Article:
ACLU sues Baton Rouge police, calls for temporary restraining order on future protests

A demonstrator is detained by police during protests in Baton Rouge, Louisiana, U.S., July 10, 2016. © Shannon Stapleton
The American Civil Liberties Union is suing the Baton Rouge Police Department for excessive force, abuse and wrongful arrest during a protest over the killing of Alton Sterling. The group is also seeking restrictions on police presence at future protests.

“[The police response] made me afraid to protest,” Crystal Williams, local resident and organizer with North Baton Rouge Matters, told ACLU. “Seeing the way the police were manhandling folks caused me to hide, scream out of fear, and finally flee for my safety. I had to run.” 

The ACLU’s legal action was joined by local organizing groups. In their lawsuit, they say the Baton Rouge Police Department violated First Amendment rights of demonstrators, who took to the streets protesting the July 5 police killing of Alton Sterling.

Additionally, ACLU lawyers requested a temporary restraining order to keep police from the defendants, as long as the defendants stay on sidewalks while exercising First Amendment-protected speech and assembly.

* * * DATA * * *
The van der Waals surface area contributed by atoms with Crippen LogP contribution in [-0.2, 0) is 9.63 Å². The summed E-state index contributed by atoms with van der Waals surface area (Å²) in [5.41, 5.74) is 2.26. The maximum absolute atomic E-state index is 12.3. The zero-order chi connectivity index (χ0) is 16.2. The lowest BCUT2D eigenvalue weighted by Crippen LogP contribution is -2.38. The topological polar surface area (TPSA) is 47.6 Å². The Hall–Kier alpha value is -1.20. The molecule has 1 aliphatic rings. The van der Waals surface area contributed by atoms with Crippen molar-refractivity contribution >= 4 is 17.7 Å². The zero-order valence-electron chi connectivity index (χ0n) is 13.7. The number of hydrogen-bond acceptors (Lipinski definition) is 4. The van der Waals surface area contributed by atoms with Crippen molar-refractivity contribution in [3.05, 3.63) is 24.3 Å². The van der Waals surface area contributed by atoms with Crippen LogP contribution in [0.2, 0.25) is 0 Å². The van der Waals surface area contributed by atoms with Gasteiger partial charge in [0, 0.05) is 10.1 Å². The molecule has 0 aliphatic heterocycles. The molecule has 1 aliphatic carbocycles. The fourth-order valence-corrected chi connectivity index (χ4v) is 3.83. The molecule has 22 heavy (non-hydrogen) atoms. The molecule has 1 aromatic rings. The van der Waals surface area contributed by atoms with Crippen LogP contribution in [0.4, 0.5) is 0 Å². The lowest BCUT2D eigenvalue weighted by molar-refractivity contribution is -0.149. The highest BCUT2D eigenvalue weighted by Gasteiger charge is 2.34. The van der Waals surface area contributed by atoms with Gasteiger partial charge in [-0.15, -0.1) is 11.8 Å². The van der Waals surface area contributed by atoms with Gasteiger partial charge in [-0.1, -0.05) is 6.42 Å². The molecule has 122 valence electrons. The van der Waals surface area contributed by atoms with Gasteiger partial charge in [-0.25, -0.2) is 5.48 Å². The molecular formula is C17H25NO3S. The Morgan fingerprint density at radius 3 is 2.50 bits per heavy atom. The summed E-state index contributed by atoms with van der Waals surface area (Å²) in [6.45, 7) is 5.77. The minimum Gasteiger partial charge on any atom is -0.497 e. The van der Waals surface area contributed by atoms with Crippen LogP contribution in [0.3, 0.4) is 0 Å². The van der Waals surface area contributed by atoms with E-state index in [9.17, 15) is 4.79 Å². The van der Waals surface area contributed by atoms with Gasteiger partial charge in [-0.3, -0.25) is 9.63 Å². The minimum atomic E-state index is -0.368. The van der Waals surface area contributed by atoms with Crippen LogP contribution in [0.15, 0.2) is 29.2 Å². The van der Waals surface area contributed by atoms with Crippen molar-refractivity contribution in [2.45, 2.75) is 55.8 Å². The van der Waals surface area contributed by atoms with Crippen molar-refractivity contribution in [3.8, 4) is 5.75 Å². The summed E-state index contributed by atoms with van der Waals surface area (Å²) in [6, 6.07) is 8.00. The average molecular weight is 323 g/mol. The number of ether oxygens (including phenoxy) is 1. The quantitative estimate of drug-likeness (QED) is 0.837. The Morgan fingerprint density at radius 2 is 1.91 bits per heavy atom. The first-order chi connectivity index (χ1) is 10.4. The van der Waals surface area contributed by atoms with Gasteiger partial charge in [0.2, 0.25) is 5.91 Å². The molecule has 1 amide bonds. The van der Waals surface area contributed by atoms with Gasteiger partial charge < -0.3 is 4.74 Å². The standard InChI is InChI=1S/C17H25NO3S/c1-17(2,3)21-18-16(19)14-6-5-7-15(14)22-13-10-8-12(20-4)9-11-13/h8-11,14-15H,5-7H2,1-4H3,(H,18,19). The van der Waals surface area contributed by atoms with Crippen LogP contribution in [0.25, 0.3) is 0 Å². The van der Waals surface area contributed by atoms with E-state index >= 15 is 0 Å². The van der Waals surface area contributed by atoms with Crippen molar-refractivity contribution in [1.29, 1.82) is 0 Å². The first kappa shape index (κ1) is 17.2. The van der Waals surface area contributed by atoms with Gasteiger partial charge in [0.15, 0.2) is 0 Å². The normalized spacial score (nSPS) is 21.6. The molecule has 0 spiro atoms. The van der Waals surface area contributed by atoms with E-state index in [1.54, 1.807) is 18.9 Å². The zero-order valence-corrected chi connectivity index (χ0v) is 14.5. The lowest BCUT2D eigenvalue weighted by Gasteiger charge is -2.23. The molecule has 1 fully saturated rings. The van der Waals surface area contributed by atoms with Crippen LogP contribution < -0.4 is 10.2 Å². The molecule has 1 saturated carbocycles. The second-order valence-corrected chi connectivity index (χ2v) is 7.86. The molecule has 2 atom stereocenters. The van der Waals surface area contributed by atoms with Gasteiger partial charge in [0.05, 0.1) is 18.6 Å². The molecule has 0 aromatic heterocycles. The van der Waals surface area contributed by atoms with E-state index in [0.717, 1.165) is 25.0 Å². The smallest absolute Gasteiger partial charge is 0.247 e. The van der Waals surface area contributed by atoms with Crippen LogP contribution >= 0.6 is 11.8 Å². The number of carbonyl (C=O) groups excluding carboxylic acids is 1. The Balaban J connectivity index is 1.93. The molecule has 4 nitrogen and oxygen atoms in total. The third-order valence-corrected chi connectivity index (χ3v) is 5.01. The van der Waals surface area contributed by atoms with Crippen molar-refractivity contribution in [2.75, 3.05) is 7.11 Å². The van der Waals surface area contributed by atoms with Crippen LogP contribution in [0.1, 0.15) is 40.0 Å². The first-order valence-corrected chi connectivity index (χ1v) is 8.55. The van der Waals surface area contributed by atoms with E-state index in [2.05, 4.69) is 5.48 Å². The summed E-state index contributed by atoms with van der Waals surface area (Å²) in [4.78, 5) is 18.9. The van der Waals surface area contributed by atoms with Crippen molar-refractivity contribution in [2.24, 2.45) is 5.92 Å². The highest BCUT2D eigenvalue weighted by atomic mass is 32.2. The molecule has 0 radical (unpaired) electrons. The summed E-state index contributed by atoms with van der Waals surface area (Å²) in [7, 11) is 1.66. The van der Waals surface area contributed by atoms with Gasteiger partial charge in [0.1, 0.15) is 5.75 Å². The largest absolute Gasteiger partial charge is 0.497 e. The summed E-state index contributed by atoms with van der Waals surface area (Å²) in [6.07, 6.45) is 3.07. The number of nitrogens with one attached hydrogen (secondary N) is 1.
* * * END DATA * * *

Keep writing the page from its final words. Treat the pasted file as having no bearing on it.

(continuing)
“The lawsuit alleges that the police used excessive force, physical and verbal abuse, and wrongful arrests to disperse protesters who were gathered peacefully to speak out against the police killing of Alton Sterling,” the ACLU said in a statement.

Another eyewitness told the plaintiffs that she saw peaceful protestors “violently attacked and arrested, assault weapons pointed at them with fingers on the triggers.”

“The police didn’t do their job in Baton Rouge, again. They are bound to protect us from harm, to keep us safe, to do everything possible before throwing someone to the ground or pulling the trigger,” said ACLU of Louisiana Executive Director Marjorie Esman. “Yet Alton Sterling is on the long list of Black people killed needlessly by our nation’s police, and protests in his honor have turned into circuses of violence where the First Amendment is tossed aside.”

Sterling, a 37-year old resident of Louisiana, was shot and killed by Baton Rouge police officers Blane Salamoni and Howie Lake. Both have been suspended.

READ MORE: Officers involved in Alton Sterling shooting suspended, names released

Video footage taken by a witness at the scene showed Officer Lake near the head and chest of Sterling and Officer Salamoni pinning him down near his legs and waist.

Sterling was the father of five children, and had been living in a homeless shelter in the months leading up to his shooting.

“He’s got a gun! Gun!” an officer, presumed to be Salamoni, shouts at the beginning of the video, prompting his partner to pull out his service pistol and fire several shots.

READ MORE: ‘Suspect down’: Video footage, dispatch tape from Alton Sterling police shooting released (GRAPHIC)

According to the East Baton Rouge Parish Sheriff's Office’s autopsy, Sterling died from gunshots to the back and the chest.